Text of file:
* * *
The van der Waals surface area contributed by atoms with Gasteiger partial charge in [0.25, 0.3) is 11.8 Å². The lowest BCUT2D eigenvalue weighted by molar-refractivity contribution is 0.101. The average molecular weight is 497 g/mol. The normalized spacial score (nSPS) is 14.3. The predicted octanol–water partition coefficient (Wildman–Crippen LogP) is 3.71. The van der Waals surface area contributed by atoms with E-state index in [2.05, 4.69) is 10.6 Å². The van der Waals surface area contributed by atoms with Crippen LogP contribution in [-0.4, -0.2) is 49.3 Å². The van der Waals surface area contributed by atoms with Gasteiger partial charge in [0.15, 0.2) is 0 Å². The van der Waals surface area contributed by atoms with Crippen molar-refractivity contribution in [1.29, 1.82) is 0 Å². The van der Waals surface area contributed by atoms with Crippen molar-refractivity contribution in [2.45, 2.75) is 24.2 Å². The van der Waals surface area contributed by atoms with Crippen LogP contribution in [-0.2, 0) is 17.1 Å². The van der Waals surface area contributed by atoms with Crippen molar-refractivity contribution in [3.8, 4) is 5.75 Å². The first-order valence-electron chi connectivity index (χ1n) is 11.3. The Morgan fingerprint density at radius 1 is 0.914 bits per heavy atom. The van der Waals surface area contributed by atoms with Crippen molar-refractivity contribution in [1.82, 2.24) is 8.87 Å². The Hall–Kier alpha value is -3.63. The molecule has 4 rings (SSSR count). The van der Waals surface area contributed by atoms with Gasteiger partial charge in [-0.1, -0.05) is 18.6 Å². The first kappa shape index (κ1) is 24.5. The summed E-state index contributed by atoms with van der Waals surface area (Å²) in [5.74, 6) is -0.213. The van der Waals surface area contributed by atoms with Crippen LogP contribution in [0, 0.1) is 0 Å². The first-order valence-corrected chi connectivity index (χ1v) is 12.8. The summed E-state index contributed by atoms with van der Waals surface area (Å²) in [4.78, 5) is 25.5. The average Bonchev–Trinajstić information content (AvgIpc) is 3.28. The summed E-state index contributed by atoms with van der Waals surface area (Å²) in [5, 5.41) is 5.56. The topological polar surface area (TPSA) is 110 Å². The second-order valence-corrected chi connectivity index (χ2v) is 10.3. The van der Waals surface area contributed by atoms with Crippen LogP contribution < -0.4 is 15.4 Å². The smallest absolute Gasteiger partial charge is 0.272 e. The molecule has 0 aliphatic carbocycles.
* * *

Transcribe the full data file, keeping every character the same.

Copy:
The van der Waals surface area contributed by atoms with Gasteiger partial charge in [0.25, 0.3) is 11.8 Å². The lowest BCUT2D eigenvalue weighted by molar-refractivity contribution is 0.101. The average molecular weight is 497 g/mol. The normalized spacial score (nSPS) is 14.3. The predicted octanol–water partition coefficient (Wildman–Crippen LogP) is 3.71. The van der Waals surface area contributed by atoms with E-state index in [2.05, 4.69) is 10.6 Å². The van der Waals surface area contributed by atoms with Crippen LogP contribution in [-0.4, -0.2) is 49.3 Å². The van der Waals surface area contributed by atoms with Gasteiger partial charge in [0.15, 0.2) is 0 Å². The van der Waals surface area contributed by atoms with Crippen molar-refractivity contribution in [1.29, 1.82) is 0 Å². The van der Waals surface area contributed by atoms with Crippen molar-refractivity contribution in [2.45, 2.75) is 24.2 Å². The van der Waals surface area contributed by atoms with Crippen LogP contribution in [-0.2, 0) is 17.1 Å². The van der Waals surface area contributed by atoms with Crippen molar-refractivity contribution in [3.8, 4) is 5.75 Å². The first-order valence-electron chi connectivity index (χ1n) is 11.3. The Morgan fingerprint density at radius 1 is 0.914 bits per heavy atom. The van der Waals surface area contributed by atoms with Crippen molar-refractivity contribution in [1.82, 2.24) is 8.87 Å². The Hall–Kier alpha value is -3.63. The molecule has 4 rings (SSSR count). The van der Waals surface area contributed by atoms with Gasteiger partial charge in [-0.1, -0.05) is 18.6 Å². The first kappa shape index (κ1) is 24.5. The summed E-state index contributed by atoms with van der Waals surface area (Å²) in [5.74, 6) is -0.213. The van der Waals surface area contributed by atoms with Crippen LogP contribution in [0, 0.1) is 0 Å². The first-order valence-corrected chi connectivity index (χ1v) is 12.8. The summed E-state index contributed by atoms with van der Waals surface area (Å²) in [4.78, 5) is 25.5. The average Bonchev–Trinajstić information content (AvgIpc) is 3.28. The summed E-state index contributed by atoms with van der Waals surface area (Å²) in [5, 5.41) is 5.56. The topological polar surface area (TPSA) is 110 Å². The second-order valence-corrected chi connectivity index (χ2v) is 10.3. The van der Waals surface area contributed by atoms with Crippen LogP contribution < -0.4 is 15.4 Å². The smallest absolute Gasteiger partial charge is 0.272 e. The molecule has 0 aliphatic carbocycles.